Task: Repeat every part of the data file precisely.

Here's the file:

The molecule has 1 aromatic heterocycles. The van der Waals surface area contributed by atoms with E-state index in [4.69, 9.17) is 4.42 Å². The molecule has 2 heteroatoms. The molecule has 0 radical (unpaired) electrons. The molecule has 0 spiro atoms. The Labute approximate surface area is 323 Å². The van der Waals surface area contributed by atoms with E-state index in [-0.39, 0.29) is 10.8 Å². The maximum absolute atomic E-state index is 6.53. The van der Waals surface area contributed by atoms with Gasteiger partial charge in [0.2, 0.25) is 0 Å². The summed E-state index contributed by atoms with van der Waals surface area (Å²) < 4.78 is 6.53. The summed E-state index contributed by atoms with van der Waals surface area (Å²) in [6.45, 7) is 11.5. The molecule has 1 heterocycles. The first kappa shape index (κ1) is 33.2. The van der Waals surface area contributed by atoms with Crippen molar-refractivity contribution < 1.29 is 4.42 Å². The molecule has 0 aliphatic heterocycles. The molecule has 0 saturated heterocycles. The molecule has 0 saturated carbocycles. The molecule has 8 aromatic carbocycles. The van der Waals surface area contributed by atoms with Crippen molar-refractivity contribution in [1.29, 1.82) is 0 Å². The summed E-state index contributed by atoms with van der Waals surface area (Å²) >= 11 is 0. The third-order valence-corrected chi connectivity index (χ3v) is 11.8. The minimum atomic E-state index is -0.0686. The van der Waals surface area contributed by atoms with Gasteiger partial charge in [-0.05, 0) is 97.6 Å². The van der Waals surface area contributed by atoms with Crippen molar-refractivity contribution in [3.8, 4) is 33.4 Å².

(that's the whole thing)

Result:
The molecule has 1 aromatic heterocycles. The van der Waals surface area contributed by atoms with E-state index in [4.69, 9.17) is 4.42 Å². The molecule has 2 heteroatoms. The molecule has 0 radical (unpaired) electrons. The molecule has 0 spiro atoms. The Labute approximate surface area is 323 Å². The van der Waals surface area contributed by atoms with E-state index in [-0.39, 0.29) is 10.8 Å². The maximum absolute atomic E-state index is 6.53. The van der Waals surface area contributed by atoms with Gasteiger partial charge in [0.2, 0.25) is 0 Å². The summed E-state index contributed by atoms with van der Waals surface area (Å²) < 4.78 is 6.53. The summed E-state index contributed by atoms with van der Waals surface area (Å²) in [6.45, 7) is 11.5. The molecule has 1 heterocycles. The first kappa shape index (κ1) is 33.2. The van der Waals surface area contributed by atoms with Crippen molar-refractivity contribution < 1.29 is 4.42 Å². The molecule has 0 aliphatic heterocycles. The molecule has 0 saturated heterocycles. The molecule has 0 saturated carbocycles. The molecule has 8 aromatic carbocycles. The van der Waals surface area contributed by atoms with Crippen molar-refractivity contribution in [1.29, 1.82) is 0 Å². The summed E-state index contributed by atoms with van der Waals surface area (Å²) >= 11 is 0. The third-order valence-corrected chi connectivity index (χ3v) is 11.8. The minimum atomic E-state index is -0.0686. The van der Waals surface area contributed by atoms with Gasteiger partial charge in [-0.05, 0) is 97.6 Å². The van der Waals surface area contributed by atoms with Crippen molar-refractivity contribution in [3.8, 4) is 33.4 Å².